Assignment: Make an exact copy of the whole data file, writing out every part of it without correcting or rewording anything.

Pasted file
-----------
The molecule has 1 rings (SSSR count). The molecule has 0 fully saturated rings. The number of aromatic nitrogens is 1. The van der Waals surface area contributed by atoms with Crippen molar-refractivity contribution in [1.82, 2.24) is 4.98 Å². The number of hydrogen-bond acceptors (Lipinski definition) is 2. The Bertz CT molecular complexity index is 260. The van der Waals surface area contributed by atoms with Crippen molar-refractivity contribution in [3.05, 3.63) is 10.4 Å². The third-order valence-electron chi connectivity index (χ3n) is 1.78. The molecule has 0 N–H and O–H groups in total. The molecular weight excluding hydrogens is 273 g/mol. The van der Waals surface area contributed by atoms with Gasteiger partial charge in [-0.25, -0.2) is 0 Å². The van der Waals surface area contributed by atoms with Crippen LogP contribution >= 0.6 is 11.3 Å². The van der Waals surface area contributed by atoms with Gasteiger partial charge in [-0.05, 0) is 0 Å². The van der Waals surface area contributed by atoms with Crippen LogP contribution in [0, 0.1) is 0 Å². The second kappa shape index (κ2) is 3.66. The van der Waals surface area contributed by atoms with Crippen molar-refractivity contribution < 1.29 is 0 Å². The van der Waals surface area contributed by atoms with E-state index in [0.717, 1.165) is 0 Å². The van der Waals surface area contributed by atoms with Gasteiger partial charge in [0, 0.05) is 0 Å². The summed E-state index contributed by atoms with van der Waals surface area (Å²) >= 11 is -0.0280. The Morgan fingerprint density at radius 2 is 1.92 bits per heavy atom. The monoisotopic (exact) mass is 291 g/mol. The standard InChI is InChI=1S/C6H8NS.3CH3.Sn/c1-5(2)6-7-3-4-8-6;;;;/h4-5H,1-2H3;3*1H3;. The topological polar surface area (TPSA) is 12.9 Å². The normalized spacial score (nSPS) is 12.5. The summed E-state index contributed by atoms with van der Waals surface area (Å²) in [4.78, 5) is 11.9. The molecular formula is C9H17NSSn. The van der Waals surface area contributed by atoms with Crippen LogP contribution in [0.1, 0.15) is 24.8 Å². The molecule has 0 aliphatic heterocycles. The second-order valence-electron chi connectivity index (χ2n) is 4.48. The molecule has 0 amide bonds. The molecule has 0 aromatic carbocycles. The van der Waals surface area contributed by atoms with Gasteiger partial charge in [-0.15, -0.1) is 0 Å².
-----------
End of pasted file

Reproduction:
The molecule has 1 rings (SSSR count). The molecule has 0 fully saturated rings. The number of aromatic nitrogens is 1. The van der Waals surface area contributed by atoms with Crippen molar-refractivity contribution in [1.82, 2.24) is 4.98 Å². The number of hydrogen-bond acceptors (Lipinski definition) is 2. The Bertz CT molecular complexity index is 260. The van der Waals surface area contributed by atoms with Crippen molar-refractivity contribution in [3.05, 3.63) is 10.4 Å². The third-order valence-electron chi connectivity index (χ3n) is 1.78. The molecule has 0 N–H and O–H groups in total. The molecular weight excluding hydrogens is 273 g/mol. The van der Waals surface area contributed by atoms with Gasteiger partial charge in [-0.25, -0.2) is 0 Å². The van der Waals surface area contributed by atoms with Crippen LogP contribution >= 0.6 is 11.3 Å². The van der Waals surface area contributed by atoms with Gasteiger partial charge in [-0.05, 0) is 0 Å². The van der Waals surface area contributed by atoms with Crippen LogP contribution in [0, 0.1) is 0 Å². The second kappa shape index (κ2) is 3.66. The van der Waals surface area contributed by atoms with Crippen molar-refractivity contribution < 1.29 is 0 Å². The van der Waals surface area contributed by atoms with E-state index in [0.717, 1.165) is 0 Å². The van der Waals surface area contributed by atoms with Gasteiger partial charge in [0, 0.05) is 0 Å². The summed E-state index contributed by atoms with van der Waals surface area (Å²) >= 11 is -0.0280. The Morgan fingerprint density at radius 2 is 1.92 bits per heavy atom. The monoisotopic (exact) mass is 291 g/mol. The standard InChI is InChI=1S/C6H8NS.3CH3.Sn/c1-5(2)6-7-3-4-8-6;;;;/h4-5H,1-2H3;3*1H3;. The topological polar surface area (TPSA) is 12.9 Å². The normalized spacial score (nSPS) is 12.5. The summed E-state index contributed by atoms with van der Waals surface area (Å²) in [4.78, 5) is 11.9. The molecular formula is C9H17NSSn. The van der Waals surface area contributed by atoms with Crippen LogP contribution in [0.1, 0.15) is 24.8 Å². The molecule has 0 aliphatic heterocycles. The second-order valence-electron chi connectivity index (χ2n) is 4.48. The molecule has 0 amide bonds. The molecule has 0 aromatic carbocycles. The van der Waals surface area contributed by atoms with Gasteiger partial charge in [-0.15, -0.1) is 0 Å².